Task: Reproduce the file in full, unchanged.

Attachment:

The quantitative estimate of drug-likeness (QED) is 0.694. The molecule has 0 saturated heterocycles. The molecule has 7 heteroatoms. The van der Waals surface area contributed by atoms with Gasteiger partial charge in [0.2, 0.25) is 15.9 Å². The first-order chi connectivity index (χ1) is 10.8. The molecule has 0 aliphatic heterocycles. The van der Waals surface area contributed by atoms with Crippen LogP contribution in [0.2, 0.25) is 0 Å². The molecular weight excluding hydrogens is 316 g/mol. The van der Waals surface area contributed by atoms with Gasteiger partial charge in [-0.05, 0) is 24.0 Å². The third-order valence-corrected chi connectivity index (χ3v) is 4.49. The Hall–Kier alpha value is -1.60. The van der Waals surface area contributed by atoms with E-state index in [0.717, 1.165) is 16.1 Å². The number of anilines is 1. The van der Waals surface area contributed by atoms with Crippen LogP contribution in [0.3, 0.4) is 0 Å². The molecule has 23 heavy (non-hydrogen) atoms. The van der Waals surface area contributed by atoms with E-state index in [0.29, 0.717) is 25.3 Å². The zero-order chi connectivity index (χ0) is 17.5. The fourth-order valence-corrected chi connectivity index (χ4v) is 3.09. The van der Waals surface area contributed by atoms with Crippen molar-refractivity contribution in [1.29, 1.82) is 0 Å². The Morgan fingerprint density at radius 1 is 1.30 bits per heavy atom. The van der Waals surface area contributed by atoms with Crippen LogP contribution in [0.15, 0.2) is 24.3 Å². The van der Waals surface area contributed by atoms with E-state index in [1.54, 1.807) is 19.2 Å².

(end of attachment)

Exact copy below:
The quantitative estimate of drug-likeness (QED) is 0.694. The molecule has 0 saturated heterocycles. The molecule has 7 heteroatoms. The van der Waals surface area contributed by atoms with Gasteiger partial charge in [0.2, 0.25) is 15.9 Å². The first-order chi connectivity index (χ1) is 10.8. The molecule has 0 aliphatic heterocycles. The van der Waals surface area contributed by atoms with Crippen LogP contribution in [0.2, 0.25) is 0 Å². The molecular weight excluding hydrogens is 316 g/mol. The van der Waals surface area contributed by atoms with Gasteiger partial charge in [-0.05, 0) is 24.0 Å². The third-order valence-corrected chi connectivity index (χ3v) is 4.49. The Hall–Kier alpha value is -1.60. The van der Waals surface area contributed by atoms with E-state index in [0.717, 1.165) is 16.1 Å². The number of anilines is 1. The van der Waals surface area contributed by atoms with Crippen LogP contribution in [0.3, 0.4) is 0 Å². The molecule has 23 heavy (non-hydrogen) atoms. The van der Waals surface area contributed by atoms with E-state index in [0.29, 0.717) is 25.3 Å². The zero-order chi connectivity index (χ0) is 17.5. The fourth-order valence-corrected chi connectivity index (χ4v) is 3.09. The van der Waals surface area contributed by atoms with Crippen molar-refractivity contribution in [1.29, 1.82) is 0 Å². The Morgan fingerprint density at radius 1 is 1.30 bits per heavy atom. The van der Waals surface area contributed by atoms with Crippen LogP contribution in [0.15, 0.2) is 24.3 Å². The van der Waals surface area contributed by atoms with E-state index in [1.54, 1.807) is 19.2 Å².